It’s Not Sexist To Point Out the Dangers of Declining Birthrates

What Women Really Think
March 13 2012 4:50 PM

It’s Not Sexist To Point Out the Dangers of Declining Birthrates

Amanda, I’m sure its tempting to look at David Brooks’ column in the New York Times about declining birthrates and see it as just another front in the alleged “war on women.” But lobbing a charge of sexism at Brooks serves only to distract from the very legitimate problem he’s writing about.

You are correct, of course, that the world’s population is growing. But it’s not gowing merely because people are having children. It’s growing because humans are living longer. And there’s the heart of the problem—which I think Brooks failed to spell out clearly enough: Old people are expensive. In the United States, they get Social Security; they get Medicare. In 1955, there were 8.6 workers paying into the system for every retiree; as of 2010, it’s 2.9 workers paying in for every person receiving benefits.

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Europe has seen even starker decreases in birth rate, putting is famous welfare states in jeopardy.  If birthrates become too low, there’s no one to pay into those generous pensions. Governments in France, Germany, Italy, and elsewhere have responded by offering subsidies to families for having more children. Some countries have maintained their population in spite of declining birth rates only through increased immigration, which can leave ghettoized minorities working low-paying jobs. (It’s a dirty little secret that Social Security in this country maintains its tenuous grip on solvency thanks in part to the fact that illegal immigrants have to pay into Social Security but cannot collect benefits.)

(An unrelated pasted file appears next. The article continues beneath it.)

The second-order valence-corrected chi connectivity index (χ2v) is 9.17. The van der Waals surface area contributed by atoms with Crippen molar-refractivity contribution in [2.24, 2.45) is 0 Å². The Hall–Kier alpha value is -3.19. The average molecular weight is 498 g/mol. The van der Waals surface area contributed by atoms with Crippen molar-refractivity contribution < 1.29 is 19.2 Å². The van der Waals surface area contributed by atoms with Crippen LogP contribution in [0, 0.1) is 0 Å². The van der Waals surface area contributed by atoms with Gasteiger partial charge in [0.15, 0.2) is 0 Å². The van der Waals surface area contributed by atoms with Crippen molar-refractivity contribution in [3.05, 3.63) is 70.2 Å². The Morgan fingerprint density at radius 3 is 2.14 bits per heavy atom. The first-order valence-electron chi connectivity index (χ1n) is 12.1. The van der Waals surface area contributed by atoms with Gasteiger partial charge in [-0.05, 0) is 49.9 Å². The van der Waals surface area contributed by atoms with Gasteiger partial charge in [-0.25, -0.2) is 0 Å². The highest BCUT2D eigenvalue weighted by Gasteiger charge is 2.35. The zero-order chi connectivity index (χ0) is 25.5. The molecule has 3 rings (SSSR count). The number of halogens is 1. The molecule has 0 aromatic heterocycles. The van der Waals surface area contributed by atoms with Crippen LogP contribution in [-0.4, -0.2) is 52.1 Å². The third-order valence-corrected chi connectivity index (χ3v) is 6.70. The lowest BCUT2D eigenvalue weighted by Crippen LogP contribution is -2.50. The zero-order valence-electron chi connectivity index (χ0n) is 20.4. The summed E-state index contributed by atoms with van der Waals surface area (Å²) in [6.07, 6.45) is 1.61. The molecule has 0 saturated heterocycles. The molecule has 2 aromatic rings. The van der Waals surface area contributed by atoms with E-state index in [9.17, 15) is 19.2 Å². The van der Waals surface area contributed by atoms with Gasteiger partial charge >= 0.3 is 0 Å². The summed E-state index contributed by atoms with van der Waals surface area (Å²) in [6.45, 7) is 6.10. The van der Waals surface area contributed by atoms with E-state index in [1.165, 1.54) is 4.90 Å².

As a society, we have a choice. We can reduce our expectation of what the entitlement state should provide us in our old age. Or not. But if we don’t reduce our demands, if we want enough money to live on AND free health care AND prescription drugs, we have to look at how we’re going to achieve that without bankrupting ourselves. We can maintain birthrates sufficient to ensure a steady flow of workers paying into the systems that fund the elderly, or we can build our comfortable late-life existences on the backs of poor, hard-working immigrants who are rarely integrated into their new culture. Sure, we could means-test or ask the rich to pay more, but there aren’t enough rich people to keep us afloat.

By all means, people who do not want kids shouldn’t have them. However rewarding they are, they are an immense amount of work and endlessly time-consuming, even when they learn to put on their own shoes. But those who don’t have kids need to acknowledge that it’s not the “government” that is taking care of them in old age. It’s someone else’s children or grandchildren. It’s the migrant laborer who works backbreaking hours in the hot sun in a job that he was able to get only with a forged Social Security number.

Rachael Larimore is Slate's managing editor.